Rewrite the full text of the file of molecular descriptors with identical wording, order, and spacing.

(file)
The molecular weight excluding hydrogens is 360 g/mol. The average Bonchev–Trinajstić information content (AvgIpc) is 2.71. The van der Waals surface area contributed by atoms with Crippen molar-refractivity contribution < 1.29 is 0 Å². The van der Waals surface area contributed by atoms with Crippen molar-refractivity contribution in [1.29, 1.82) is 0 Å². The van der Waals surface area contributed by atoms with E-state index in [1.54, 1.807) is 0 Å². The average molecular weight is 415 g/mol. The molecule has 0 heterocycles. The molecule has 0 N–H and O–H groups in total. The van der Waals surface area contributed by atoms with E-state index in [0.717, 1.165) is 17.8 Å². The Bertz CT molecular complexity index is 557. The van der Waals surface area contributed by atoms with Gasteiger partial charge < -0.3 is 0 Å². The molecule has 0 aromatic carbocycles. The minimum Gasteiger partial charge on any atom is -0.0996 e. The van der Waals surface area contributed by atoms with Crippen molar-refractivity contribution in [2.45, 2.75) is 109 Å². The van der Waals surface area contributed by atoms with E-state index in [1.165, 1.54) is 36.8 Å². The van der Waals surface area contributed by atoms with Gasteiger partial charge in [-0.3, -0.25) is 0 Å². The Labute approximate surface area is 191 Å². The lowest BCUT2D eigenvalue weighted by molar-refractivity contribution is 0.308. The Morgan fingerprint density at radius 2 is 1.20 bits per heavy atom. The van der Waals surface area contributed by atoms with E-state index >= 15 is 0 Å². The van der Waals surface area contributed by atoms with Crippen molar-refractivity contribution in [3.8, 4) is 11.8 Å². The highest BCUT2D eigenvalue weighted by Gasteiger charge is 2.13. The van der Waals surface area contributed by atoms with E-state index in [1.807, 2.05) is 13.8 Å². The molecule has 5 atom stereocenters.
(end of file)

The molecular weight excluding hydrogens is 360 g/mol. The average Bonchev–Trinajstić information content (AvgIpc) is 2.71. The van der Waals surface area contributed by atoms with Crippen molar-refractivity contribution < 1.29 is 0 Å². The van der Waals surface area contributed by atoms with Crippen molar-refractivity contribution in [1.29, 1.82) is 0 Å². The van der Waals surface area contributed by atoms with E-state index in [1.54, 1.807) is 0 Å². The average molecular weight is 415 g/mol. The molecule has 0 heterocycles. The molecule has 0 N–H and O–H groups in total. The van der Waals surface area contributed by atoms with E-state index in [0.717, 1.165) is 17.8 Å². The Bertz CT molecular complexity index is 557. The van der Waals surface area contributed by atoms with Gasteiger partial charge < -0.3 is 0 Å². The molecule has 0 aromatic carbocycles. The minimum Gasteiger partial charge on any atom is -0.0996 e. The van der Waals surface area contributed by atoms with Crippen molar-refractivity contribution in [2.45, 2.75) is 109 Å². The van der Waals surface area contributed by atoms with E-state index in [1.165, 1.54) is 36.8 Å². The van der Waals surface area contributed by atoms with Gasteiger partial charge in [-0.3, -0.25) is 0 Å². The Labute approximate surface area is 191 Å². The lowest BCUT2D eigenvalue weighted by molar-refractivity contribution is 0.308. The Morgan fingerprint density at radius 2 is 1.20 bits per heavy atom. The van der Waals surface area contributed by atoms with E-state index >= 15 is 0 Å². The van der Waals surface area contributed by atoms with Crippen molar-refractivity contribution in [3.8, 4) is 11.8 Å². The highest BCUT2D eigenvalue weighted by Gasteiger charge is 2.13. The van der Waals surface area contributed by atoms with E-state index in [1.807, 2.05) is 13.8 Å². The molecule has 5 atom stereocenters.